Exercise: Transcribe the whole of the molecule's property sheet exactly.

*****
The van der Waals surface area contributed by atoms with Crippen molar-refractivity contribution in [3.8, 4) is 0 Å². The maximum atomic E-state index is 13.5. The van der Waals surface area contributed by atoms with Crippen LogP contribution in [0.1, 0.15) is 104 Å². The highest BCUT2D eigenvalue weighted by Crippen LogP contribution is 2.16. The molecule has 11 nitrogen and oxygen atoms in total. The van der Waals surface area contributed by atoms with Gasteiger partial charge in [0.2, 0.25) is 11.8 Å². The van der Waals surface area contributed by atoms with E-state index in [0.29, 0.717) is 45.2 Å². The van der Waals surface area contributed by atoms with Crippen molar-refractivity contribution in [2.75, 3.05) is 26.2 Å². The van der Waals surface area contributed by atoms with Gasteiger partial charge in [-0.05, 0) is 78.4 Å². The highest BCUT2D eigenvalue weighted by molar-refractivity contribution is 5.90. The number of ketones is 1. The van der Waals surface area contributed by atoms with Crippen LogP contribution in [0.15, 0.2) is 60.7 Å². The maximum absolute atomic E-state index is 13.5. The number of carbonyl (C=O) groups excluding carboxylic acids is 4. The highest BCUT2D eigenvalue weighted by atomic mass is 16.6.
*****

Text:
The van der Waals surface area contributed by atoms with Crippen molar-refractivity contribution in [3.8, 4) is 0 Å². The maximum atomic E-state index is 13.5. The van der Waals surface area contributed by atoms with Crippen LogP contribution in [0.1, 0.15) is 104 Å². The highest BCUT2D eigenvalue weighted by Crippen LogP contribution is 2.16. The molecule has 11 nitrogen and oxygen atoms in total. The van der Waals surface area contributed by atoms with Gasteiger partial charge in [0.2, 0.25) is 11.8 Å². The van der Waals surface area contributed by atoms with E-state index in [0.29, 0.717) is 45.2 Å². The van der Waals surface area contributed by atoms with Crippen molar-refractivity contribution in [2.75, 3.05) is 26.2 Å². The van der Waals surface area contributed by atoms with Gasteiger partial charge in [-0.05, 0) is 78.4 Å². The highest BCUT2D eigenvalue weighted by molar-refractivity contribution is 5.90. The number of ketones is 1. The van der Waals surface area contributed by atoms with Crippen LogP contribution in [0.15, 0.2) is 60.7 Å². The maximum absolute atomic E-state index is 13.5. The number of carbonyl (C=O) groups excluding carboxylic acids is 4. The highest BCUT2D eigenvalue weighted by atomic mass is 16.6.